The codimension of $X=Z(f_1,\ldots,f_k)$ in $\mathbf{A}^n$ equals $k$, or equivalently, the dimension of $X$ is $n-k$, if $(f_1,\ldots,f_k)$ is a regular sequence.

Let me explain what a regular sequence is. Sorry if I'm writing things you already know.

Let $A$ be a noetherian ring. An element $x\in A$ is called *regular* if the multiplication by $x$ is injective. A sequence $(x_1,\ldots,x_n)$ of elements $x_1,\ldots,x_n\in A$ is said to be a *regular sequence* if $x_1$ is regular and the image of $x_i$ in $A/(x_1A+\ldots+ x_{i-1}A)$ is regular for all $i=2,\ldots,n$.

You can use Krull's principal ideal theorem to show that any ideal $I$ of $A$ which can be generated by a regular sequence $(x_1,\ldots,x_r)$ satisfies $\textrm{ht}( I) = r$.

So one way to find out if the dimension of $X$ is $n-k$ is to check the above condition.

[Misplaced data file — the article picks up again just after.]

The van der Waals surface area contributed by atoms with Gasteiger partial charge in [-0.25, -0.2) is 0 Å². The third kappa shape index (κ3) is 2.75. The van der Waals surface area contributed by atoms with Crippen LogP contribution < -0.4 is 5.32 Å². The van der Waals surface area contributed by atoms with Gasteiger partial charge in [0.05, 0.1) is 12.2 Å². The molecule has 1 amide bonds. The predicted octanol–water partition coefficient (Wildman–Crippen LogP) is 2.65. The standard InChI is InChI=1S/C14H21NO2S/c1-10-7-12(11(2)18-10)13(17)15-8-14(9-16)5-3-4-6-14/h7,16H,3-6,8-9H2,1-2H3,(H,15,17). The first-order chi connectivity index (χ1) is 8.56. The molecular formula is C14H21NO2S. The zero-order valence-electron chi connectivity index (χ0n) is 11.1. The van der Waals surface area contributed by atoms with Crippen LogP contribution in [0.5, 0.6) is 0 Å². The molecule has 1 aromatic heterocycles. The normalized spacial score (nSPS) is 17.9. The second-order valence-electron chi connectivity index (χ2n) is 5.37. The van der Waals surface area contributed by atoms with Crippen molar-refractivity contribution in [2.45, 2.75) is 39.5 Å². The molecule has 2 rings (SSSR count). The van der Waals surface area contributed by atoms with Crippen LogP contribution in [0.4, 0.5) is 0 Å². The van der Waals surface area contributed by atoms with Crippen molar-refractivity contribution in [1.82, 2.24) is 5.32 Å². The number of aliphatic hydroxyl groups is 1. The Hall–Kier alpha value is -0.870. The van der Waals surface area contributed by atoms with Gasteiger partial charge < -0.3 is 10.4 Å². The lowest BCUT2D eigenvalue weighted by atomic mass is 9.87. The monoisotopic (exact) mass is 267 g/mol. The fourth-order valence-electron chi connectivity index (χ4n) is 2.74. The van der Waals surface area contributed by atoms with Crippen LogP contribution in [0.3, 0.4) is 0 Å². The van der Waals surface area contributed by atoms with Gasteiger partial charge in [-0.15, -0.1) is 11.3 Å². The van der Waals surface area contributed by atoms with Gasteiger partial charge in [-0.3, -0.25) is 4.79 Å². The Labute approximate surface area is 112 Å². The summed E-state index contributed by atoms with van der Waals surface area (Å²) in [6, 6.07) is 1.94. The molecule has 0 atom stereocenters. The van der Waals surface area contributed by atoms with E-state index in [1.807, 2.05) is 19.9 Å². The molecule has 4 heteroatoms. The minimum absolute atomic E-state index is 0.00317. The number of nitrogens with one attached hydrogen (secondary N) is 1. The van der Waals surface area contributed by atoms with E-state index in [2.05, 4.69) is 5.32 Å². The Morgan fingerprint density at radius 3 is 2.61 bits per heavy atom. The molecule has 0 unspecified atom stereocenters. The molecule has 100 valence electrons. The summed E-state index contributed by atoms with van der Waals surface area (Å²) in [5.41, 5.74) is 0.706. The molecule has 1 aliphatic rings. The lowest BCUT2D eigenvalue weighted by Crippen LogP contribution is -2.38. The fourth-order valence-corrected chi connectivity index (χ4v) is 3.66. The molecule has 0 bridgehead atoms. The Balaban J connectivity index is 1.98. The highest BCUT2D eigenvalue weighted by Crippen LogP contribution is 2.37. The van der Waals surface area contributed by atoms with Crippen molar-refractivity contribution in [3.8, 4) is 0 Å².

If $k=1$ and $f_1\neq 0$ we're good.

Let's see how it goes for $k=2$. Let's suppose that $f_1\neq 0$ and that $f_2 $ is not contained in the ideal $(f_1)$. Now, you have to check that the image of $f_2$ in $k[x_1,\ldots,x_n]/(f_1)$ is regular. So you compute the quotient and check if it's an integral domain. If it's an integral domain, we're good. If not, it might be a bit more difficult to check if $f_2$ is regular in $k[x_1,\ldots,x_n]/(f_1)$. I wouldn't know a fast way of checking if this element is a non-zero divisor at the moment.

This is not a complete answer but I hope it at least helped a bit.